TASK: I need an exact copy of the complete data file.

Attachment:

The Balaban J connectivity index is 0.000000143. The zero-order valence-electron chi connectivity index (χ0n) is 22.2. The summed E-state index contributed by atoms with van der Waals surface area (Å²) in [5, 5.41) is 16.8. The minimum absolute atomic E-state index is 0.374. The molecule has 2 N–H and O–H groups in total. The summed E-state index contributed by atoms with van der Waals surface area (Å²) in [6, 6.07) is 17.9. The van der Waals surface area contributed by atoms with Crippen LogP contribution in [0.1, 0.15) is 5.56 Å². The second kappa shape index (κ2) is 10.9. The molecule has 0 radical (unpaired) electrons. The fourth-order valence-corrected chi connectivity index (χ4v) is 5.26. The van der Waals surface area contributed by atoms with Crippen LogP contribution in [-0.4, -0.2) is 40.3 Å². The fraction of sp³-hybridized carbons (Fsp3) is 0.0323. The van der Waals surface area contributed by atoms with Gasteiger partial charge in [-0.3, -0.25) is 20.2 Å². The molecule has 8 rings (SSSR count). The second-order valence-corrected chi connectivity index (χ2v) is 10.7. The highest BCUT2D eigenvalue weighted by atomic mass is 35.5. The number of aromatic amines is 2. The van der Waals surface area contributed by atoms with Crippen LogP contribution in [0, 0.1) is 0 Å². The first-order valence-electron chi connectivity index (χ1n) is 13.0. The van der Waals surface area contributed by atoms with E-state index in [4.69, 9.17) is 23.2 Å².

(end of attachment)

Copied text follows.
The Balaban J connectivity index is 0.000000143. The zero-order valence-electron chi connectivity index (χ0n) is 22.2. The summed E-state index contributed by atoms with van der Waals surface area (Å²) in [5, 5.41) is 16.8. The minimum absolute atomic E-state index is 0.374. The molecule has 2 N–H and O–H groups in total. The summed E-state index contributed by atoms with van der Waals surface area (Å²) in [6, 6.07) is 17.9. The van der Waals surface area contributed by atoms with Crippen LogP contribution in [0.1, 0.15) is 5.56 Å². The second kappa shape index (κ2) is 10.9. The molecule has 0 radical (unpaired) electrons. The fourth-order valence-corrected chi connectivity index (χ4v) is 5.26. The van der Waals surface area contributed by atoms with Crippen LogP contribution in [-0.4, -0.2) is 40.3 Å². The fraction of sp³-hybridized carbons (Fsp3) is 0.0323. The van der Waals surface area contributed by atoms with Gasteiger partial charge in [-0.3, -0.25) is 20.2 Å². The molecule has 8 rings (SSSR count). The second-order valence-corrected chi connectivity index (χ2v) is 10.7. The highest BCUT2D eigenvalue weighted by atomic mass is 35.5. The number of aromatic amines is 2. The van der Waals surface area contributed by atoms with Crippen LogP contribution in [0, 0.1) is 0 Å². The first-order valence-electron chi connectivity index (χ1n) is 13.0. The van der Waals surface area contributed by atoms with E-state index in [4.69, 9.17) is 23.2 Å².